Tuesday, April 21, 2009

Just keep walking

It's been two days, and I'm still trying to get over Peggy Noonan's appearance on Sunday's This Week (with George Stephanopoulos) on ABC. I've written about this Wall Street Journal pundit before, her hunching forward in her chair as she whispers out pronouncements about the world from her perch that we are to take oh-so-seriously. Her reporting by walking around has allowed her to miss pretty much everything that's been going on in the country, and her self-important manner is in complete contrast to the wispiness of her ideas.

Peggy and the gang, Stephanopoulos, Will, Donaldson, and Roberts, were meandering in typical fashion through the news of the week, taking their predictable positions on all things, when they came to the release of the torture memos.

[Note: Perhaps the most ridiculous criticism of the release of the memos is that it would allow the terrorists to "prepare" for torture by revealing the methods. First of all, the techniques are already out there; there didn't seem to be anything new in the memos.

Second, Chertoff and Hayden, I have a suggestion: we're going to wire your genitals to a car battery in, say, three months. You have all that time to prepare, so I'm sure you'll breeze right through it, right?

Let's say, for the sake of argument, that the average person can withstand a pain level of 3 on a 0-10 scale. So we tell our enemies that we torture, so they begin to prepare themselves. They get up to the point where 6 is no problem, then we capture them. And...we turn it up to 7.]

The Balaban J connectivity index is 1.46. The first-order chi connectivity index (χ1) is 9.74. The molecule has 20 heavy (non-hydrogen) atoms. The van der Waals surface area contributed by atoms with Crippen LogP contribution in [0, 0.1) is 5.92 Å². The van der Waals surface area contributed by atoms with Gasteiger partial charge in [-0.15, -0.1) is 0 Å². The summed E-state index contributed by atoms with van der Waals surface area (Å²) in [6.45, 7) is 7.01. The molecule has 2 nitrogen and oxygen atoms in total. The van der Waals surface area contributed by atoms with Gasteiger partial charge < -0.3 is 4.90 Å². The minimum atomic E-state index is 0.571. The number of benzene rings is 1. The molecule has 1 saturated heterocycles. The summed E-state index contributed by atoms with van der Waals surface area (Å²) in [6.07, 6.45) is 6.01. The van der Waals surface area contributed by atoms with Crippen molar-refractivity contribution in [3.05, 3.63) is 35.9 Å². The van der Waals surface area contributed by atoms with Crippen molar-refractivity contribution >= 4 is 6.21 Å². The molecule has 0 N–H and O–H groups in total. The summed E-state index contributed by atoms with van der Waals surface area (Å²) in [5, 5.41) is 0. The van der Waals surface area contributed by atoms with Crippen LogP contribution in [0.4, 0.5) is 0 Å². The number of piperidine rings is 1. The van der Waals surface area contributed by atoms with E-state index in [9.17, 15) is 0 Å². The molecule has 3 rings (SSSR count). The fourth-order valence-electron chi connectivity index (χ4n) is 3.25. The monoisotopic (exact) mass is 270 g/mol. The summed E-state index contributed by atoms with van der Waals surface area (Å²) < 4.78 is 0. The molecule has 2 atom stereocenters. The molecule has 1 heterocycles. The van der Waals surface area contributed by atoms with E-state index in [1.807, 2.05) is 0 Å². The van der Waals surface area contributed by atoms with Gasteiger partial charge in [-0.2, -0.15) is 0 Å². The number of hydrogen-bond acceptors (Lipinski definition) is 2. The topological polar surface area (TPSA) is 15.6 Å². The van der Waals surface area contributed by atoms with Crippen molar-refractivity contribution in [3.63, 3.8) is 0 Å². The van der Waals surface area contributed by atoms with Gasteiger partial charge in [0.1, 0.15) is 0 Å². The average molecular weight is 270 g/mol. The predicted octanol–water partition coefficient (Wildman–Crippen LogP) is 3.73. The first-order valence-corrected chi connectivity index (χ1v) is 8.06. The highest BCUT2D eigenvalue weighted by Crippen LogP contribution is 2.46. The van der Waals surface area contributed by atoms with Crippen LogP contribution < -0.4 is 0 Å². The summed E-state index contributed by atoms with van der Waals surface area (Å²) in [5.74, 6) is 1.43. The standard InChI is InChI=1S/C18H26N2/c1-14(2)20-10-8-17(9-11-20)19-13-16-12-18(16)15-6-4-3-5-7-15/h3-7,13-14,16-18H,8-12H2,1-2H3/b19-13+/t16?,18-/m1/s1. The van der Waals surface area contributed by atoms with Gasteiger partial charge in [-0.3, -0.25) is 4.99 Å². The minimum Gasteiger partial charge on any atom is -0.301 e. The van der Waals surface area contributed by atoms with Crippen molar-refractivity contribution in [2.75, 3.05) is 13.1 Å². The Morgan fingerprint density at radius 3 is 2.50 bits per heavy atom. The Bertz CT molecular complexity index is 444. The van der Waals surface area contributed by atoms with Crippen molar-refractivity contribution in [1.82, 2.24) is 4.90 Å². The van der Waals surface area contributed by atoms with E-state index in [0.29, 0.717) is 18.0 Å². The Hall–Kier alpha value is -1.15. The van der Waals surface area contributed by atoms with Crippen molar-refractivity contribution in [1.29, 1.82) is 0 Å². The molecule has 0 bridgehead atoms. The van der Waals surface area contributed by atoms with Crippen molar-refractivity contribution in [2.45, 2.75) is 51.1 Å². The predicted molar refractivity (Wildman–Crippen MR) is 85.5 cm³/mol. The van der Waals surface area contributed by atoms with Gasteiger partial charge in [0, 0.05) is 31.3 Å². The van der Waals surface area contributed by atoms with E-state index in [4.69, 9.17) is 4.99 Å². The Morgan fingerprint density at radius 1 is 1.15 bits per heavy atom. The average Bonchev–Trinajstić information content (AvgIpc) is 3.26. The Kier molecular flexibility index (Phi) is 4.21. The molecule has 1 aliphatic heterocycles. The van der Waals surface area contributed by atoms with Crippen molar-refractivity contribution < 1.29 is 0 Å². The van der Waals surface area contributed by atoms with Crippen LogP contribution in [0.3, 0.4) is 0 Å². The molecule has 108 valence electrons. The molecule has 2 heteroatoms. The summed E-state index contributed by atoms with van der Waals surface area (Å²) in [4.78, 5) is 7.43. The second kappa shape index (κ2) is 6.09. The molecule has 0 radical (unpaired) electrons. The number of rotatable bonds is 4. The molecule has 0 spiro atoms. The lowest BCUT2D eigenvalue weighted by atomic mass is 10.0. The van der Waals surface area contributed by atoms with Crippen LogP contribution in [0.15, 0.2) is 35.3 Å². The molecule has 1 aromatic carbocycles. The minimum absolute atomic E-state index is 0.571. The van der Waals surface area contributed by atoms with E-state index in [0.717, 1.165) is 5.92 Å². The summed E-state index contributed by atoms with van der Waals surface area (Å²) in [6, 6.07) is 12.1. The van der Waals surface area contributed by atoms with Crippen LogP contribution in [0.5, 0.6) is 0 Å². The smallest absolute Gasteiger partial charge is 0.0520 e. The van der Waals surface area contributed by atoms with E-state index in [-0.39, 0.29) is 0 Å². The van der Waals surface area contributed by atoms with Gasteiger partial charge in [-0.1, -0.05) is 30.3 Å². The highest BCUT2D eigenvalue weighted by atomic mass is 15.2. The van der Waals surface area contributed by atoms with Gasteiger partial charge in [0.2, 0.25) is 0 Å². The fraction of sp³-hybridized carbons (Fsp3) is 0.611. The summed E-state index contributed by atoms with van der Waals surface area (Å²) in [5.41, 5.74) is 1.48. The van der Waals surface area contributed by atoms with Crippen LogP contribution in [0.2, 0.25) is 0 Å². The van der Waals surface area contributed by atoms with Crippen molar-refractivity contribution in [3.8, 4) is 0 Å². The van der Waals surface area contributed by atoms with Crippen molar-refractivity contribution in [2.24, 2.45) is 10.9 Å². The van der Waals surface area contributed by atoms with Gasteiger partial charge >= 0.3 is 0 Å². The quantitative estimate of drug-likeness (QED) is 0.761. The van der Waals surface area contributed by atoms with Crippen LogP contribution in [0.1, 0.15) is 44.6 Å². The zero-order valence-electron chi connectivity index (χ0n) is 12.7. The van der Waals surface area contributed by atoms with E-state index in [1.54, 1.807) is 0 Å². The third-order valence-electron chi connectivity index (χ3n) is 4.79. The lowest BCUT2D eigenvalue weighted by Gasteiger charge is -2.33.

I've expressed reservations over putting various members of the Bush administration on trial. I'm not certain the country is well-served by what would be lengthy and partisan trials. (I'm unsettled by the prospect of a lengthy trial of Illinois ex-governor Blagojevich, but it must happen under our system.) There was a lot of fear in the aftermath of 9/11, so, while I support a complete release of the facts, I'm still not convinced that turning that truth into a criminal proceeding against Bush, Cheney, and the others who approved of these activities serves any purpose. Frankly, either option makes me ill.

And then comes Peggy. She definitely feels we need to move on, which she expressed as, "Some things in life need to be mysterious. Sometimes you need to just keep walking. ... It's hard for me to look at a great nation issuing these documents and sending them out to the world and thinking, oh, much good will come of that."

As a result, I've changed my opinion. That this wealthy, respected opinionator could, in her usual flippant manner, could believe that we should just gloss over this, the systematic (and ineffective) torture of prisoners in our custody is revolting. She would happily cloak herself in the 1st Amendment if anyone tried to abridge her freedom of the press, but her desire to discover the truth, which ought to serve as her job description, is conditional on what might be found - and who might be found under the rock.

If Peggy Noonan feels that our democratic government should cover things up, that we "need to be mysterious," that we "need to just keep walking," then she should walk right out of her cushy sinecure, her lush job pontificating to the great unwashed, and take some time to explore what other acts would deserve the brush-off. If someone breaks into her lavish digs and steals all her stuff, maybe the NYPD should just keep walking.

So, inspired by Peggy's limp thinking, I now believe we need to prosecute to the fullest extent of the law. If Bush and Cheney violated the laws of this land, put them on trial. The lawyers who wrote the opinions that permitted the use of illegal tactics should be turned out; at a minimum, Bybee should be impeached and Yoo should be kicked out of Berkeley. Maybe Peggy will quit and join the defense team, using her novel strategy of "keep walking."

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